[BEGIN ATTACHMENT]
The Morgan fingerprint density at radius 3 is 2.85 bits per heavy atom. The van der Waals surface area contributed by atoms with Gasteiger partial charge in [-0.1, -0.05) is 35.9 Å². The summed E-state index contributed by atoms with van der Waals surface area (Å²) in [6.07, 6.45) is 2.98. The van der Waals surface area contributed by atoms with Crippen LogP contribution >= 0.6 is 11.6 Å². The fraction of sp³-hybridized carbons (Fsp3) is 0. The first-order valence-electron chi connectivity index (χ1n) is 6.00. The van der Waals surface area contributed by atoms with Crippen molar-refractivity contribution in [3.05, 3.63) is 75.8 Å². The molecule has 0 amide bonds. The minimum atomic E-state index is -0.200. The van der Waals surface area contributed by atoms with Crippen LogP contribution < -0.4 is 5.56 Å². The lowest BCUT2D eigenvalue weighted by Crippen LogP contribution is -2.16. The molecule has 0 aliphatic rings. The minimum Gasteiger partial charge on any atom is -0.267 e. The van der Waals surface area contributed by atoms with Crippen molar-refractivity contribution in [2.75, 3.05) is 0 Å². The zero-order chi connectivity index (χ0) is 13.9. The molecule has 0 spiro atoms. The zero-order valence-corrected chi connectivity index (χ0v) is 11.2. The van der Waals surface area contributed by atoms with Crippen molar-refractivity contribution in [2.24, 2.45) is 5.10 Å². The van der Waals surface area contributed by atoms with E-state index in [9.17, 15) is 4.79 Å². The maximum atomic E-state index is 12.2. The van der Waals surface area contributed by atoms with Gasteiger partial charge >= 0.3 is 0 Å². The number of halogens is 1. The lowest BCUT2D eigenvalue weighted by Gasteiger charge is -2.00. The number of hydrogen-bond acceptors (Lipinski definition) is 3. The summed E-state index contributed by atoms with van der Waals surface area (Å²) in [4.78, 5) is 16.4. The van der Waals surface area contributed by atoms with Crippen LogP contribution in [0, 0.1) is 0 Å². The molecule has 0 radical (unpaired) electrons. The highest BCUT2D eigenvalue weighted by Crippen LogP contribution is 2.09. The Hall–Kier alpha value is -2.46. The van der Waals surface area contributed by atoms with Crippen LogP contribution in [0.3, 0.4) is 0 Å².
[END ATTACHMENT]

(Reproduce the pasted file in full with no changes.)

The Morgan fingerprint density at radius 3 is 2.85 bits per heavy atom. The van der Waals surface area contributed by atoms with Gasteiger partial charge in [-0.1, -0.05) is 35.9 Å². The summed E-state index contributed by atoms with van der Waals surface area (Å²) in [6.07, 6.45) is 2.98. The van der Waals surface area contributed by atoms with Crippen LogP contribution >= 0.6 is 11.6 Å². The fraction of sp³-hybridized carbons (Fsp3) is 0. The first-order valence-electron chi connectivity index (χ1n) is 6.00. The van der Waals surface area contributed by atoms with Crippen molar-refractivity contribution in [3.05, 3.63) is 75.8 Å². The molecule has 0 amide bonds. The minimum atomic E-state index is -0.200. The van der Waals surface area contributed by atoms with Crippen LogP contribution < -0.4 is 5.56 Å². The lowest BCUT2D eigenvalue weighted by Crippen LogP contribution is -2.16. The molecule has 0 aliphatic rings. The minimum Gasteiger partial charge on any atom is -0.267 e. The van der Waals surface area contributed by atoms with Crippen molar-refractivity contribution in [2.75, 3.05) is 0 Å². The zero-order chi connectivity index (χ0) is 13.9. The molecule has 0 spiro atoms. The zero-order valence-corrected chi connectivity index (χ0v) is 11.2. The van der Waals surface area contributed by atoms with Crippen molar-refractivity contribution in [2.24, 2.45) is 5.10 Å². The van der Waals surface area contributed by atoms with E-state index in [9.17, 15) is 4.79 Å². The maximum atomic E-state index is 12.2. The van der Waals surface area contributed by atoms with Gasteiger partial charge >= 0.3 is 0 Å². The number of halogens is 1. The lowest BCUT2D eigenvalue weighted by Gasteiger charge is -2.00. The number of hydrogen-bond acceptors (Lipinski definition) is 3. The summed E-state index contributed by atoms with van der Waals surface area (Å²) in [4.78, 5) is 16.4. The van der Waals surface area contributed by atoms with Crippen LogP contribution in [0, 0.1) is 0 Å². The molecule has 0 radical (unpaired) electrons. The highest BCUT2D eigenvalue weighted by Crippen LogP contribution is 2.09. The Hall–Kier alpha value is -2.46. The van der Waals surface area contributed by atoms with Crippen LogP contribution in [0.3, 0.4) is 0 Å².